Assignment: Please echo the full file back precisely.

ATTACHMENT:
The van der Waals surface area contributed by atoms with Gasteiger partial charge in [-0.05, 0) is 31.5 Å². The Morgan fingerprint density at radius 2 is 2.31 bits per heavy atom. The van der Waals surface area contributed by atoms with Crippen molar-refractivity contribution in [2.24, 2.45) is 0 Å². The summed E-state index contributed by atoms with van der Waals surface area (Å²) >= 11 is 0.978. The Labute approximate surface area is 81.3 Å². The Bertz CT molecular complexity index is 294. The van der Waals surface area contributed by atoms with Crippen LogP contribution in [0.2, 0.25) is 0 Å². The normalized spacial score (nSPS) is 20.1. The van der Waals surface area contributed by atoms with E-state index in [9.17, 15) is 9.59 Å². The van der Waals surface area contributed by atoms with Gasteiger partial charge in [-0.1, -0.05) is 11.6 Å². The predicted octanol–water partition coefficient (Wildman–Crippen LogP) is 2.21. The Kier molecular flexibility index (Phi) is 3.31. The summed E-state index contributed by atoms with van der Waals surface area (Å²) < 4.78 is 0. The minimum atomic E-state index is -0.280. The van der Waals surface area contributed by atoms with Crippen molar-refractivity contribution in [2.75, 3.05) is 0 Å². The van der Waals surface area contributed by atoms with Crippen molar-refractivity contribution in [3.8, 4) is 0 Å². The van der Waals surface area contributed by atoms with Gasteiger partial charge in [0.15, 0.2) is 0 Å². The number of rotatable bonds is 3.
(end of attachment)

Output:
The van der Waals surface area contributed by atoms with Gasteiger partial charge in [-0.05, 0) is 31.5 Å². The Morgan fingerprint density at radius 2 is 2.31 bits per heavy atom. The van der Waals surface area contributed by atoms with Crippen molar-refractivity contribution in [2.24, 2.45) is 0 Å². The summed E-state index contributed by atoms with van der Waals surface area (Å²) >= 11 is 0.978. The Labute approximate surface area is 81.3 Å². The Bertz CT molecular complexity index is 294. The van der Waals surface area contributed by atoms with Crippen LogP contribution in [0.2, 0.25) is 0 Å². The normalized spacial score (nSPS) is 20.1. The van der Waals surface area contributed by atoms with E-state index in [9.17, 15) is 9.59 Å². The van der Waals surface area contributed by atoms with Gasteiger partial charge in [-0.1, -0.05) is 11.6 Å². The predicted octanol–water partition coefficient (Wildman–Crippen LogP) is 2.21. The Kier molecular flexibility index (Phi) is 3.31. The summed E-state index contributed by atoms with van der Waals surface area (Å²) < 4.78 is 0. The minimum atomic E-state index is -0.280. The van der Waals surface area contributed by atoms with Crippen molar-refractivity contribution in [2.75, 3.05) is 0 Å². The van der Waals surface area contributed by atoms with Crippen molar-refractivity contribution in [3.8, 4) is 0 Å². The van der Waals surface area contributed by atoms with Gasteiger partial charge in [0.15, 0.2) is 0 Å². The number of rotatable bonds is 3.